When the Central Government of India learned about the patent submission in EPO, it cancelled the patent awarded to Avesthagen by the Indian Patent Office under Section 66 of the Indian Patents Act. The denial was based on the fact that the Patent is both harmful to the public interest and malicious.
The company Avesthagen argued that, while it was customary knowledge, the fact that the plants show a faster impact when employed in the specific combination indicated in the Patent. On the other hand, the Central Government contended and established that the plants described in the Patent specifications have been utilised for the treatment of diabetes for a very long time and have been known to the general public for centuries. The Central Government declared that it is self-evident that plant extracts will serve the same purpose. As a result, the Court ruled that granting a patent could not be done solely for the purpose of re-validating conventional knowledge.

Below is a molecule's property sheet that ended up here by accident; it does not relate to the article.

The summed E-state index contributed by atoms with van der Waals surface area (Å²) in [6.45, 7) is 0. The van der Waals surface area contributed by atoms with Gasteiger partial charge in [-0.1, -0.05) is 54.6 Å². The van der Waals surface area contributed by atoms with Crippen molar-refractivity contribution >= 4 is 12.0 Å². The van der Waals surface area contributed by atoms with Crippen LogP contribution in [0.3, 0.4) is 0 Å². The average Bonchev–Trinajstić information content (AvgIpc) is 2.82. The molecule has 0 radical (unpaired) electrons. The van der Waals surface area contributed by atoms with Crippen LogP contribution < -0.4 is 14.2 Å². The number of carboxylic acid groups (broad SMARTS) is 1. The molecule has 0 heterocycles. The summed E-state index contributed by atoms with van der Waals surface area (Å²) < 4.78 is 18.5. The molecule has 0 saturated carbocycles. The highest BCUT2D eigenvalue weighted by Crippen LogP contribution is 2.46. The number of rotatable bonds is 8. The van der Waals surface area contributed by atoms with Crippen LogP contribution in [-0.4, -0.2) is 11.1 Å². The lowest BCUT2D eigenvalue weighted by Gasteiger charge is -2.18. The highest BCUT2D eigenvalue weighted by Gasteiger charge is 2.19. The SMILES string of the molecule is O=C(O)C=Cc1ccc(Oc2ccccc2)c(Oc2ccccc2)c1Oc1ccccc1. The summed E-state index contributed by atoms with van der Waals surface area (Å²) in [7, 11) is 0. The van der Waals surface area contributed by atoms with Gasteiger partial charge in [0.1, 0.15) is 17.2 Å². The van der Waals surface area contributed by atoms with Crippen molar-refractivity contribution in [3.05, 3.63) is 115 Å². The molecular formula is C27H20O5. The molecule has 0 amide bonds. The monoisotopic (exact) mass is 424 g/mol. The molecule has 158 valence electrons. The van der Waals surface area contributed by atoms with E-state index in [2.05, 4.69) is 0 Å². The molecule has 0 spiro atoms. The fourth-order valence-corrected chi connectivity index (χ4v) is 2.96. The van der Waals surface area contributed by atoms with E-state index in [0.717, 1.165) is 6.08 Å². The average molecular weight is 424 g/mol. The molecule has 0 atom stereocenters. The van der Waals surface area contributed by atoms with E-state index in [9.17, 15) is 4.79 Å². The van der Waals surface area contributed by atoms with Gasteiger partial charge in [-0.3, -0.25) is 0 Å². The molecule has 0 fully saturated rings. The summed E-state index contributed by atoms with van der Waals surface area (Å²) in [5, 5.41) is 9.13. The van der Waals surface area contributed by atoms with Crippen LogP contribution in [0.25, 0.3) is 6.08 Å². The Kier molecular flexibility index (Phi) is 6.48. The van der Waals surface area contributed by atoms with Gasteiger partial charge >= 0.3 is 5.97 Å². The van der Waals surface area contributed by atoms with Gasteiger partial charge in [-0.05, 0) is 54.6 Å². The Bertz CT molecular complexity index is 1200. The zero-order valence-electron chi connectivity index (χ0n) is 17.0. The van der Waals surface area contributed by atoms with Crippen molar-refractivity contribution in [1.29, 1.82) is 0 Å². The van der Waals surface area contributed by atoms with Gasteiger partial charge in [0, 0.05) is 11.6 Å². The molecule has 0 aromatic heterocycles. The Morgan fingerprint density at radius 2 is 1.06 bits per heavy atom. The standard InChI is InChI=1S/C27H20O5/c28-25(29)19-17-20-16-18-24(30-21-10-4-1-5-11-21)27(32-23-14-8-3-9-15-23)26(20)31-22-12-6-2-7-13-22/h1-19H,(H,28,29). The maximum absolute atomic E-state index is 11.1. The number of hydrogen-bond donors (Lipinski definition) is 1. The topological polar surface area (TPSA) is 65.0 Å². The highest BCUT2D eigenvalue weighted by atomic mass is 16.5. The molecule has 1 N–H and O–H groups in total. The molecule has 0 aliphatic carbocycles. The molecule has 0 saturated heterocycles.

Section 85- Controller Revocation for Non-Working
The Patent can be cancelled for non-working under Section 85 of the Patents Act of 1970. Any individual interested or the Government can request for the Revocation of Patent to the Controller with respect to the Patent for which obligatory licence is issued. The Patent Revocation shall be filed within two years after the obligatory licence being granted.
The following are the grounds for revocation:
Any person or the government may file an application in Form 19 together with the proof supporting the revocation. If the application is made by someone who is interested, that person should state the nature of his or her interest.